Interdisciplinary Study of Behavioral Problems in Children with Hearing Loss Gains CCTS Funding


LEXINGTON, Ky. (Feb. 12, 2015) — A pilot project examining behavioral problems in children with hearing loss was recently awarded funding from the University of Kentucky Center for Clinical and Translational Science (CCTS).

The project, "Assessing and Addressing Behavioral Problems in Children with Hearing Loss," is led by Christina Studts, Ph.D, assistant professor in the UK Department of Behavioral Health in the College of Public Health, in collaboration with Dr. Matthew Bush, assistant professor in the UK College of Medicine’s Department of Otolaryngology - Head and Neck Surgery.   

The interdisciplinary project seeks to maximize the combined expertise of Studts, a clinical social worker and public health researcher whose research targets early childhood behavior issues, and Bush, a cochlear implant surgeon and expert in pediatric hearing loss. They are joined on the project by Philip Westgate, assistant professor of biostatistics in the College of Public Health, and study coordinator Robin Thompson.

Studies suggest that children with hearing loss are at an increased risk for behavior problems.  However, exploration into the behavioral outcomes of these children has suffered from a number of limitations, including small sample sizes, contradictory findings and a lack of clinically validated measures for behavioral problems.  Additionally, although behavioral parent training interventions have proven highly effective in families of children without hearing loss, no intervention trials for families with hearing impaired children have been reported.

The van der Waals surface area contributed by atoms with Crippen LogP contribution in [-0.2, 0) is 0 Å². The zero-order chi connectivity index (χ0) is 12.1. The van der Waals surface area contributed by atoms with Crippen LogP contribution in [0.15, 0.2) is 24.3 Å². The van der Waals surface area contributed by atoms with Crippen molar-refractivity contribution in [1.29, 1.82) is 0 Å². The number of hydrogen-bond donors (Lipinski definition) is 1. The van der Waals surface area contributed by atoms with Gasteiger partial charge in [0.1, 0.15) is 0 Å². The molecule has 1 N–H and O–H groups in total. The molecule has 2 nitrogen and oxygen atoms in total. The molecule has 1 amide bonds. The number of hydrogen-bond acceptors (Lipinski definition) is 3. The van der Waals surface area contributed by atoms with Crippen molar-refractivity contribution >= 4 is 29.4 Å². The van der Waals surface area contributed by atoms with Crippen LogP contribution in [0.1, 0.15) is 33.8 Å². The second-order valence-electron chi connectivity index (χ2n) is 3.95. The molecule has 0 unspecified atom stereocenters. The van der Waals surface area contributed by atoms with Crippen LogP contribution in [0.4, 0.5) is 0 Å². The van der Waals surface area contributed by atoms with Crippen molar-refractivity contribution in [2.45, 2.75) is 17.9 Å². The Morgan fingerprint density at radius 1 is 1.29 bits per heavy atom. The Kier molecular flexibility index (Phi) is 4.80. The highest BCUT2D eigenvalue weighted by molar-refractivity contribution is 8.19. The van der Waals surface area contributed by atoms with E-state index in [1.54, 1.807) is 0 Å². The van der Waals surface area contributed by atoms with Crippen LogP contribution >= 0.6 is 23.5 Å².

This pilot study is designed to be the first step in a process to improve the methodology used to evaluate disparities in disruptive behavior problems in children with hearing loss, as well as assess the feasibility and effectiveness of behavioral parenting training interventions in this population.

“This project is really exciting not only because of its focus on a group that has been understudied with regard to behavioral problems, but also because of the new interdisciplinary collaboration we have established between public health and otolaryngology,” Studts said. "Dr. Bush and I met as KL2 scholars supported by the CCTS, and we’re both grateful and honored by this opportunity to pool our expertise and resources to tackle this issue.”

MEDIA CONTACT: Elizabeth Adams,